Class 12 - Chemistry - P Block Elements

Question 7.1.

Discuss the general characteristics of Group 15 elements with reference to their electronic configuration,

oxidation state, atomic size, ionisation enthalpy and electronegativity.

Answer:

The general characteristics of Group 15 elements are:

(i) Electronic configuration: All Group 15 elements have 5 electrons in their valence shell.

The general electronic configuration of these elements is ns2 np3.

(ii) Oxidation state: Group 15 elements have 5 valence electrons and they require 3 more electrons to complete their octet.

However, the gaining of 3 electrons is difficult

(iii) Atomic size: Atomic size increases as we move down the group due to increase in the number of shells.

(iv) Ionisation enthalpy: Ionisation enthalpy decreases as we move down the group because of increase in atomic sizes.

(v) Electronegativity: Electronegativity decreases on moving down the group due to increase in atomic radius.

 

Question 7.2.

Why does the reactivity of nitrogen differ from phosphorus?

Answer:

Nitrogen is chemically less reactive. This is because of the high stability of its molecule, N2.

In N2, the two nitrogen atoms form a triple bond.

This triple bond has very high bond strength, which is very difficult to break.

It is because of nitrogen’s small size that it is able to form pπ−pπ bonds with itself.

This property is not exhibited by atoms such as phosphorus. Thus, phosphorus is more reactive than nitrogen.

 

Question 7.3.

Discuss the trends in chemical reactivity of group 15 elements.

Answer:

Chemical reactivity of group 15 elements towards hydrogen, oxygen, halogens, and metals are discussed below.

  • Reactivity towards hydrogen: Group 15 elements react with H to form hydrides of type EH3 where E=N, P, As, Sb or Bi.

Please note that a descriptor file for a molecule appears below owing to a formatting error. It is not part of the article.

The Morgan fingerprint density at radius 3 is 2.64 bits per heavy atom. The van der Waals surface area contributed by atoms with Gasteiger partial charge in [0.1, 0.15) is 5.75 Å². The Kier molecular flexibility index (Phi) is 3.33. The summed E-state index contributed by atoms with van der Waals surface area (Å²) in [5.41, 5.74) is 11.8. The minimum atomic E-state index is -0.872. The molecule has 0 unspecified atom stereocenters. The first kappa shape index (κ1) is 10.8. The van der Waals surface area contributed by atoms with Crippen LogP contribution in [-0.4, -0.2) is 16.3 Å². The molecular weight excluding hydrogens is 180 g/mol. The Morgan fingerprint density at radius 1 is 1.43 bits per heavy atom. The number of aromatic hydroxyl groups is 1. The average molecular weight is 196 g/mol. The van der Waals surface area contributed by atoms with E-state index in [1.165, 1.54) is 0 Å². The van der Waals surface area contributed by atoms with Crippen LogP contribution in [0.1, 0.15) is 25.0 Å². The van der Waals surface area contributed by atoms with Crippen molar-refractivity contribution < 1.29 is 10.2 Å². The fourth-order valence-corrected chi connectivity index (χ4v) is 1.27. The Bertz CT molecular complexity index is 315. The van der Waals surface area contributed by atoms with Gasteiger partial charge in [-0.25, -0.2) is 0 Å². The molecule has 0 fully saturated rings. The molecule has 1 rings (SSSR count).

• On moving down from NH3 to BiH3, the stability of the hydrides decreases.
  • For example, the P-H bond in PH3 is less stable than the N-H bond in NH3.
  • The strength of the E-H bond gets weaker as the size of the central atom increases.

Stability order of E-H bond (where E is group 15 elements) can be represented as

N-H > P-H > As-H > Sb-H > Bi-H

  • Reactivity towards oxygen: Group 15 elements react with O to form oxides of the type E2O3 and E2O5 where E = N, P, As, Sb or Bi.
  • The oxide of the element with higher oxidation state is more acidic than those with lower oxidation states.
  • Down the group, the acidic character of the oxides decreases.
  • Reactivity towards halogens: Group 15 elements form halides of the type EX3 and EX5 where E = N, P, As, Sb or Bi.
  • However, N does not form pentahalides EX5 as it lacks d-orbital.
  • All group 15 elements form trihalides but trihalides of N are unstable.
  • Reactivity towards metals: Group 15 elements react with metals to form compounds of general formula M3E2 where E= N, P, As, Sb or Bi.
  • The binary compounds formed by the reaction of group 15 elements with metal show oxidation state -3.

 

Question 7.4.

Why NH3 form hydrogen bond but PH3 does not?

Answer:

Nitrogen is highly electronegative as compared to phosphorus.

This causes a greater attraction of electrons towards nitrogen in NH3 than towards phosphorus in PH3.

Hence, the extent of hydrogen bonding in PH3 is very less as compared to NH3.

 

Question 7.5.

How is nitrogen prepared in the laboratory? Write the chemical equations of the reactions involved?

Answer:

Nitrogen is prepared in the laboratory by heating aqueous ammonium chloride (NH4Cl) with sodium nitrite (NaNO2)

to form ammonium nitrite (NH4NO2), which is unstable.

Ammonium nitrite breaks down to form nitrogen and water.

NH4Cl (aq) + NaNO2 (aq)--> NH4NO2 + NaCl (aq)

NH4NO2  --> N2 (g) + H2O (l)

Small amounts of NO and HNO3 are also produced which can be removed by